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The actual question

With performance in mind, how would you go about querying for username as well as IP adress in a single query (or several if more efficient ^^), given a login table like this (simplified):

UserId      INT  (NULLABLE)
UserName    VARCHAR(100)
IP          INT
Time        TIMESTAMP

There are several thinks to take into account as far as I understand


  • Maximum number of tries for a specific UserName
  • Locking this user via an Status LOCKED entry on his last try (instead of ATTEMPT otherwise)
  • "Unlocking" him after a specific timespan
  • Storing/Locking the actual entered Username instead of just the User ID - not giving a hint wether this user actually exists or not (primarily because in my case it is actually an email address instead)


  • Maximum number of tries from a single IP address
  • Locking of the IP address only through timespan, not by setting a status (sufficient imho)
  • (Not sure if this should be also "reset" on a succesful login from the IP - for now not considered)

Required Query Results

  • The number of tries for this username, since the last successful login
  • The number of tries from this IP within a specific time (lets say 5 minutes for simplicity)
  • If - and more importantly - when the user was locked (he will be allowed to try again after some time)

This is my approach so far, if you have any suggestions/ideas how to do it better, easier, or more efficient, shoot :-)

For example I am not quite sure if it makes sense to lock the user for an hour, if he has tried 2 times some days ago, and now enters the wrong password for the 3rd time, but that is probably a different story.

My query so far


       /* Count of login attempts for this user */
       COUNT(CASE WHEN UserName = ?  THEN 1  ELSE NULL END) AS LoginAttempts,

       /* When the user was locked or if at all */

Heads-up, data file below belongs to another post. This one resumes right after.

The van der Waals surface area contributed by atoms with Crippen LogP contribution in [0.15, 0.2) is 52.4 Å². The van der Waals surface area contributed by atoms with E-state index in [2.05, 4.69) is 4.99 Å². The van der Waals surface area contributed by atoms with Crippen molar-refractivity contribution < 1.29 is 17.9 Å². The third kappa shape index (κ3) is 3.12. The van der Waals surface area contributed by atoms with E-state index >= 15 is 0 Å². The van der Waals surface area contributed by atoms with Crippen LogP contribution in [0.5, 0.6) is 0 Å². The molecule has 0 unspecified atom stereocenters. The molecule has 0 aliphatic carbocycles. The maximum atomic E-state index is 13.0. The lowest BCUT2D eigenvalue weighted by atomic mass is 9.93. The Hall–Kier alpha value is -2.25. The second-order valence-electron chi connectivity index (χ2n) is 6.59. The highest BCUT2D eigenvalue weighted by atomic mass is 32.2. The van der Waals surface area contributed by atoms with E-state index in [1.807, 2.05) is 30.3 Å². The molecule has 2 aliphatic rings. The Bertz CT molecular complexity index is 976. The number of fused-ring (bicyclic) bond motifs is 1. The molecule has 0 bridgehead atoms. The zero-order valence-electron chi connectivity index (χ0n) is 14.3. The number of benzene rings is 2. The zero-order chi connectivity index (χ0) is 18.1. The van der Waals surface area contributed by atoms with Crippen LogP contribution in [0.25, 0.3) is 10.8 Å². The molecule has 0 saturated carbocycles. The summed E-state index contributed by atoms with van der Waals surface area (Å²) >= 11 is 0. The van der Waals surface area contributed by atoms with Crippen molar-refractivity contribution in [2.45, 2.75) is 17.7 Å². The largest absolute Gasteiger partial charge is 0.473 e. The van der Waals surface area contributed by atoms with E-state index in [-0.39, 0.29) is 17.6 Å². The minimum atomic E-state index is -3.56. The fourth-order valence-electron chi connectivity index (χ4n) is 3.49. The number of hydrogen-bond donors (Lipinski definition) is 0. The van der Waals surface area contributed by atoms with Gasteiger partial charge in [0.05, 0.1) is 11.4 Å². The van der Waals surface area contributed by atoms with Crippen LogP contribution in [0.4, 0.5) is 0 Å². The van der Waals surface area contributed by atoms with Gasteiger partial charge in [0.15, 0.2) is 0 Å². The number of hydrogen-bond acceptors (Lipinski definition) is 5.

MAX(CASE WHEN Status='LOCKED' THEN Time  ELSE NULL END) AS UserLocked,

       /* Number of login attempts from this IP */
       (SELECT COUNT(*)  FROM login 
           WHERE Status != 'SUCCESS' 
           AND   IP = INET_ATON(?)
           AND   Time > NOW()-INTERVAL 5 MINUTE) AS GeneralAttemptsFromThisIP


       /* Filter attempts since last successful login */
       LoginId > (SELECT MAX(LoginId) FROM login WHERE UserName=? AND Status='SUCCESS')

       AND  UserName = ?

       AND  Status != 'SUCCESS'

Which is nothing more than two separate queries packed into one, with function calls in both WHEREs.

Possible improvements

  • Additional handling of IPv6
  • Not just checking for !='SUCCESS' but specifically ATTEMPT and LOCKED (but since ERROR is reserved for very drastic cases - eg. hacking attempts - it should be of no consequence)
  • Indexes (but no idea where to place them efficiently in this case, other than putting one multi-column for UserName, Status and possibly Time(?) (which would not help at all for the IP part though))
share|improve this question
Just a couple of things to bear in mind about IP addresses. 1: They don't uniquely identify a user (not under IPv4 anyway) merely the router/firewall if it's a home or office network. 2: They're not entirely static even in a session - I've had load-balancing systems cause headaches before when the IP address for the user changed between sub-domains. – CD001 May 21 '14 at 14:49
When I have done this in the passed (when checking for the user being logged in on page refreshes) I have done an update query, checking the fields (eg, userid, password, login tries) in the the WHERE clause. Then merely checked for the number of rows affected. With a count of attempts to log in you would need a 2nd query to update that with this method though. – Kickstart May 21 '14 at 14:59
@CD001: That is a really good thought! Would you say that IP checking should be left out totally, or just getting a really high number of possible tries? – Levit May 22 '14 at 6:02
@Kickstart: That might be an even better way, to update already while checking, since now I do that after evaluating the results from THIS query. The only drawback I could possibly see, is that in this way it might be easier for a locked user to clog the dbs (or not?), but it might be irrelevant since I am not really worring about (D)DoS yet, just safety and general performance. – Levit May 22 '14 at 6:06

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